The trending shift to remote and hybrid work is facing worrying technical and security challenges. One of many telecommuting concerns is ensuring safe network connections between sensitive corporate resources and remote workers. Interestingly, many entrepreneurs are turning to VPNs to solve this problem, as indicated by the considerable growth momentum of the VPN market over recent years.
VPNs enable businesses to meet modern workplace flexibility demands such as hybrid work and BYOD without compromising network security. Let’s discuss how you can apply VPN technologies to improve your organization’s network security and online privacy.
What is a VPN?
A VPN (Virtual Private Network) is an internet security service that creates an encrypted tunnel between an endpoint and a hosted server or service. VPNs can securely connect end-user devices such as smartphones, laptops, and workstations to a corporate intranet or the public internet.
The main goal of a VPN is to prevent risky exposure of the user’s web or intranet traffic on the open internet where snoopy threat actors, trackers, ISPs, and advertisers might be eavesdropping. A VPN essentially anonymizes its user’s web activities, location, and identity by encrypting end-to-end connections and data transfers through a proxy server.
Why you should use a VPN
When asked the reasons for using a VPN, most of the respondents in a survey cited online security and privacy. A good number also said they use VPNs for their jobs, when browsing on public Wi-Fi, to hide their online activities from search engines and ISPs, and bypass geo-censorship. All these are valid VPN uses. The question is: how do these apply in a business or workplace setting?
Protect your online privacy
According to the 2021 Norton Cyber Safety Insights Report, more than 75 percent of internet users are concerned about their online privacy. And many have taken actions, including using VPNs, to protect their personal information and online activities from prying eyes.
A breach in online privacy can expose sensitive personal or corporate information that cybercriminals can use to fabricate targeted cyberattacks, particularly social engineering scams. A VPN automatically encrypts and masks online connections and requests so that no sensitive information (click-through history, browser data, IP addresses, etc.) leaks into the wrong hands.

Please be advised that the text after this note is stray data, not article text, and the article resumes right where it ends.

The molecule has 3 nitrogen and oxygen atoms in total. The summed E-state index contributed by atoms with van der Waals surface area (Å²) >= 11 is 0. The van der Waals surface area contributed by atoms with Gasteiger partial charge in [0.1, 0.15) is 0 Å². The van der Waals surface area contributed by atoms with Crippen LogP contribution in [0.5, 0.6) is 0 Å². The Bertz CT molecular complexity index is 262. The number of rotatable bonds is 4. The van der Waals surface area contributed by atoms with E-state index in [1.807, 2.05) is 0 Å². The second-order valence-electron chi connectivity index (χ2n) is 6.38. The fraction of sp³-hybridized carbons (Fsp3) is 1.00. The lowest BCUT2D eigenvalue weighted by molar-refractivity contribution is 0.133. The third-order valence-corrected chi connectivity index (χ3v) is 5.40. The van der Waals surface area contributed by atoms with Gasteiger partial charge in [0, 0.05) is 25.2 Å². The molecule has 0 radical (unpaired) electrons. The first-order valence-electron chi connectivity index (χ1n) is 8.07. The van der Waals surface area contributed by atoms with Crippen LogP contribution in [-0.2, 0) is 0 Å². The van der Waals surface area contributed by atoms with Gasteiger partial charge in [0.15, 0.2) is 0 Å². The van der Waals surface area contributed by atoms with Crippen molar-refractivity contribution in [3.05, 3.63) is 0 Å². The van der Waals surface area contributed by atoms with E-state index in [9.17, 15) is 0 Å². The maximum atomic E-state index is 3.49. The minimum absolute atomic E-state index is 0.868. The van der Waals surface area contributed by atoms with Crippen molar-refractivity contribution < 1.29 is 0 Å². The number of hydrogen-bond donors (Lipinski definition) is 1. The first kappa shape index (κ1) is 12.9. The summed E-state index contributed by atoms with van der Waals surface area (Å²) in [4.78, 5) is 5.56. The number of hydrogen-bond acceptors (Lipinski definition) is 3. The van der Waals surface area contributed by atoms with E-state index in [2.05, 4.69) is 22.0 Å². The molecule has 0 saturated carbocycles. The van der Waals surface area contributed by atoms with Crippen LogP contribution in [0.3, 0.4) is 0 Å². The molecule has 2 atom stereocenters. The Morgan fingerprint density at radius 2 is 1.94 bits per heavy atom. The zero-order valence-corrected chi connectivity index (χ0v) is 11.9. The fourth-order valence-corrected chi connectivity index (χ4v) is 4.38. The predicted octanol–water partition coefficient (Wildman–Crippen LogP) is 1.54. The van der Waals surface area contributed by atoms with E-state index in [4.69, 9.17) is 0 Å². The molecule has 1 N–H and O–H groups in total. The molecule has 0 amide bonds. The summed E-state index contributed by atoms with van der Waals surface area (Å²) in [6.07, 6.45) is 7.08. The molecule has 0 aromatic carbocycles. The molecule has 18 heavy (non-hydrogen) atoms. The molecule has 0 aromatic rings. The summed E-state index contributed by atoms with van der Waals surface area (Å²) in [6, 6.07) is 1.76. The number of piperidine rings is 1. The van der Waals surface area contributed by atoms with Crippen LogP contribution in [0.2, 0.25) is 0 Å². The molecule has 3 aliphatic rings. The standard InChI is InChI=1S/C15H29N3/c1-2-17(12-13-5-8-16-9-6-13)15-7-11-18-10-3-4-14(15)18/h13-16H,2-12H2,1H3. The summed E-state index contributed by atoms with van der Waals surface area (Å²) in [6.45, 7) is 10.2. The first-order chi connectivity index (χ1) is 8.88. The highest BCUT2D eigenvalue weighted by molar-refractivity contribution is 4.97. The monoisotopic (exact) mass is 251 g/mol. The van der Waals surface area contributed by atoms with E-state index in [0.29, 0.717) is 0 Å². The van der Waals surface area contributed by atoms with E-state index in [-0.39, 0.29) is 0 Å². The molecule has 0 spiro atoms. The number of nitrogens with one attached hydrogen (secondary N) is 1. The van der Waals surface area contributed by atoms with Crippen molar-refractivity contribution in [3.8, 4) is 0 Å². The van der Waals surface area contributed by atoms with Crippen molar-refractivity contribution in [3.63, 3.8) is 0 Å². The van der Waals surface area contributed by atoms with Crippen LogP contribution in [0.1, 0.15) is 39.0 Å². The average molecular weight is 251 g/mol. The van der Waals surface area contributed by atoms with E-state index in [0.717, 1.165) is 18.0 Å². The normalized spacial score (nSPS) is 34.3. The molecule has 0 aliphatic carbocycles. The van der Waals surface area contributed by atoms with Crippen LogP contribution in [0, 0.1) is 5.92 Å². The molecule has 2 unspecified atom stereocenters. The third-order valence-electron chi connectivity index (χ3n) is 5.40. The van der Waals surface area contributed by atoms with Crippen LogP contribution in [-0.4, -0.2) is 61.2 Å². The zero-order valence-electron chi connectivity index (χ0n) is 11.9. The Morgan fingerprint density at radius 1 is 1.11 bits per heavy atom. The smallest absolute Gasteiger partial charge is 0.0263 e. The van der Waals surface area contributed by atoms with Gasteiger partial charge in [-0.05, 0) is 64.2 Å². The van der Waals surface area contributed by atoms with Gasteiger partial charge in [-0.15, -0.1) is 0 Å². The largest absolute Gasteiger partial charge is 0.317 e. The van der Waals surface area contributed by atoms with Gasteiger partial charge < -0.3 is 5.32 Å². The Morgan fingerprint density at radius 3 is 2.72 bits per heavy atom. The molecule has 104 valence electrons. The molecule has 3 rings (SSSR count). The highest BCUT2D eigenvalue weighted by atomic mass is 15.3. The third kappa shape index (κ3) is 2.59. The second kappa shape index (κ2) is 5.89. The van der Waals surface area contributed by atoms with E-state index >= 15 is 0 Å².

Secure connections on public Wi-Fi
Public Wi-Fi hotspots can be dangerous. For one, a threat actor can easily get between your device and the access point. So, instead of your online data, including credentials, emails, and personal details, going straight to the intended web service, it is sent to the hacker. Cybercriminals can also use unsecured Wi-Fi connections to distribute and install malware.
If you must connect to a public Wi-Fi hotspot, secure the connection with a VPN. The strong VPN encryption renders any intercepted data utterly useless to malicious eavesdroppers.
Access geo-blocked resources
Access to select websites, web services, and online content may be blocked or limited in some counties for social-political reasons. This blockage can be a big problem when working with a distributed remote workforce. The best way around geo-censorship is to tunnel the internet connection through a foreign VPN proxy server. Doing so makes your connection appear to come from a different county or region, conveniently bypassing any local geo-blocking.
A VPN is a consumer-level service distributed as a desktop app, smartphone app, or browser extension. Most VPN vendors also offer customizable business subscription packages for multiple clients and enterprise use cases. But even the best VPN does not guarantee 100% cybersecurity; privacy is just one of many facets of online security. Reach out to GB Tech to learn other ways to protect your data from cybercriminals by building a multi-layered security framework.